Day 28 – The End

Cape Agulhas. Southernmost point of Africa. Indian ocean on the left, Atlantic on the right. As is my habit on reaching oceans, I dipped a toe in each. Sadly a little difficult to dip wheels in the water.

And it’s the end of the trip. A quick jaunt up the very scenic coastal route to Cape Town, and then a few days in the executive suite at the Westin, where it will be very nice to be clean and tidy instead of covered in dust.

7 countries, almost 8000 miles, and amazingly every target hit exactly according to the plan, and yet so much better than any expectation or imagination.

Cape Agulhas. The end of Africa, and the end of the trip. And that was an amazing trip. Not quite as good as riding a motorcycle across Mongolia and through Siberia, but close. Pretty damn close.

Day 27 – The Great Karoo

Last night at Sani Top Lodge was memorable, with a fantastic dinner of roast lamb with all the trimmings, including mint sauce. Just like home, and more difficult to believe given that we’re at the top of a rugged mountain pass in the kingdom of Lesotho.
Followed by a great sleep in the little round hut, just like the locals use, except with a shower and toilet and hot water and a decanter of sherry….

Coal fire burning through the night and glowing fiercely in time with the howling wind that increased all night but at least blew away the clouds at the top of the pass.

An early start, and down the pass. The top section is a series of very tight hairpins over rough rocky ground, and it drops away so steeply that as you turn in you can’t see where the track goes. A thrilling ride.

And then I drove nearly 1000 miles through the Great Karoo, also known as the valley of desolation.

Enormous expanses of land, edged with mountains. And then you crest a mountain pass and that landscape unfolds itself to reveal that it is ten times bigger on the other side.

So it’s big, then?

Oh yes.

How big exactly?

Ooh. Very.

A long day, but by pulling a double stint I’ve earned myself an extra day of r&r in Cape Town, before I have to fly home and go to work for the next 26 years to pay for this trip….

Day 26 – Sani Top, Lesotho

The Sani Pass. A 90 minute, first gear drive up to over 9000 feet on the roughest little track, with tight hairpins, steep climbs and big drops. Parts of the road are falling down the side of the mountain. The photos don’t do it justice because I could only stop on the wider flatter bits. Stop on the steep stuff and you won’t get moving again.

Near the top, the clouds reduce visibility to almost nothing. You hope nothing is coming the other way because there’s nowhere to pass without a reversing manoeuvre that would be simply terrifying. They had snow here a couple of days ago.

At the top, we’re above the clouds, and as well as tonight’s accommodation in a traditional rondavel (round thatched hut, nice little wood fire going and 50mph wind whistling through, and very oddly a crystal decanter of sherry – all very cosy), we have the highest pub in Africa, with the first reliable internet connection ive seen in days, and a beer that helps calm the nerves after that drive.

And apart from a photo call at Cape Agulhas, Africa’s southernmost point, that’s all my targets hit. It feels like I’m celebrating the end of the trip, in this little pub at 2874 metres above sea level. Nice.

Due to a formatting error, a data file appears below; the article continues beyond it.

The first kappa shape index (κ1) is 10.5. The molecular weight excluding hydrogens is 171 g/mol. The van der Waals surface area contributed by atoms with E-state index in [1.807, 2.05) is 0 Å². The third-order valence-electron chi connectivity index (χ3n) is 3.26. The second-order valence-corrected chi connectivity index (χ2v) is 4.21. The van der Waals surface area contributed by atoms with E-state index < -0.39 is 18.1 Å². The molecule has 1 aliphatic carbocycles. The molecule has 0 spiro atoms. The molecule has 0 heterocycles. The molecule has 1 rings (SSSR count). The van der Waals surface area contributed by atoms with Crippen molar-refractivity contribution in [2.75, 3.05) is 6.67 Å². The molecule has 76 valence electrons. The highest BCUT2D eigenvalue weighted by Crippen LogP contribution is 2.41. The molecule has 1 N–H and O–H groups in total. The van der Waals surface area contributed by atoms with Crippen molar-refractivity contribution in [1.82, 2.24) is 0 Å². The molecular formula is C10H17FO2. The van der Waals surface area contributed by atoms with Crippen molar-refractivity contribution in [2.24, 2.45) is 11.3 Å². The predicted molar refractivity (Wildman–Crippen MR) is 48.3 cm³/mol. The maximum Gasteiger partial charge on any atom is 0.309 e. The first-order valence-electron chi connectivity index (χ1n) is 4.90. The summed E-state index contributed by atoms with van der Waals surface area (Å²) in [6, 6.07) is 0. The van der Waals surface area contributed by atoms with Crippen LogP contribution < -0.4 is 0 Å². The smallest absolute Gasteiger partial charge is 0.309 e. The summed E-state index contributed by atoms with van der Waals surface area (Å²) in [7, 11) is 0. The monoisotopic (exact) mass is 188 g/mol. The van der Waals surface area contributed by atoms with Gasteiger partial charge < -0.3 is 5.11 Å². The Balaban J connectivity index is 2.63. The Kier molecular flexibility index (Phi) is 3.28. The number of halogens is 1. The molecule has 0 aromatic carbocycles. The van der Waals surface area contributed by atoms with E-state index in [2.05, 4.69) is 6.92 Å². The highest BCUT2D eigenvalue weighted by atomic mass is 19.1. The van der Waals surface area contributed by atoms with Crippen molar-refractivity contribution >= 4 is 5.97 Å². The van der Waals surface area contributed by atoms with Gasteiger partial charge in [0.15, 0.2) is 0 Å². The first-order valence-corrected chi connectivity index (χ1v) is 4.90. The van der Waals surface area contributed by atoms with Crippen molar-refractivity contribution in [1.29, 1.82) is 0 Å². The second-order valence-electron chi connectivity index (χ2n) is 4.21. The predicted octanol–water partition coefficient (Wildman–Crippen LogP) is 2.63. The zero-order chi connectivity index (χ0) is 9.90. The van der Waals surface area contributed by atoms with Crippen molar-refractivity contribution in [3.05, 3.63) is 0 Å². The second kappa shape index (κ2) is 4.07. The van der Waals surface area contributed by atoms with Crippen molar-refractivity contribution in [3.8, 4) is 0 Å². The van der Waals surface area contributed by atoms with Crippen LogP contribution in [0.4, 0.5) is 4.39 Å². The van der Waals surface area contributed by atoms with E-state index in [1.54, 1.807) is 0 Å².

Except that I have to go down that road tomorrow before I can really count on finishing….

Day 25 – Zululand

Fugitives Drift monument

Quick drive to the border and then on into kwazulu-natal and the battlefield sites of Isandlwana and Rorkes Drift.

The standard of driving has been predictably poor, but in Namibia and Botswana there’s so little traffic it doesn’t matter. In South Africa, people drive like they don’t have a brain.

Rorkes Drift is quite an interesting place, but perhaps the most interesting thing is why the hell any Dutch or English ever gave a toss about such a vast area of fairly uninteresting dusty brown land, just to protect the colonised south. When you stand on a sandstone ledge where once a Welsh rifleman jabbed downwards with bayonet as a Zulu warrior stabbed upwards with spear, you wonder how often that soldier had asked “what on earth have those bloody idiots sent us here for?”

Approaching tonight’s accommodation there seems to be a bush fire and there are flames lapping g at the side of The Beast as I follow the trail. I can hear the crackling and spitting of the fire as it creeps along through the scrubland. I wonder if I’ll reach Rorkes Drift Lodge only to find it burned to the ground, but it turns out the the burning, which is filling the entire valley with smoke and can be seen for miles around, is a deliberate act to clear the ground ready for the rains to trigger new growth.

When the sun sets, the distant hillside across the valley opposite the terrace of my lodge becomes a black silhouette decorated with ribbons and dots of orange light. More bushfires, this time unplanned. From this distance it looks like lava flowing down the side of a volcano. Meanwhile I devour my traditional local dinner of chicken potjie.

The Zulu leopard guards the Shields of the fallen at Rorkes Drift

Day 24 – Swaziland

More delays with road closures but then a swift border crossing into Swaziland with immediately distinctive scenery.

From the desert in Namibia, through the bushland of Botswana, and now into mountainous and pine-forested terrain of the kingdom.

An early arrival at the campsite inside the Mlilwane wildlife reserve means I have the chance to rent a mountain bike and ride around the wildlife (fortunately nothing too vicious except for the crocodiles) and up a mountain in 30 degree heat….

Lots more amusing/interesting signs today… Apparently in one of the local languages the word for crocodile is flatdog. Lol.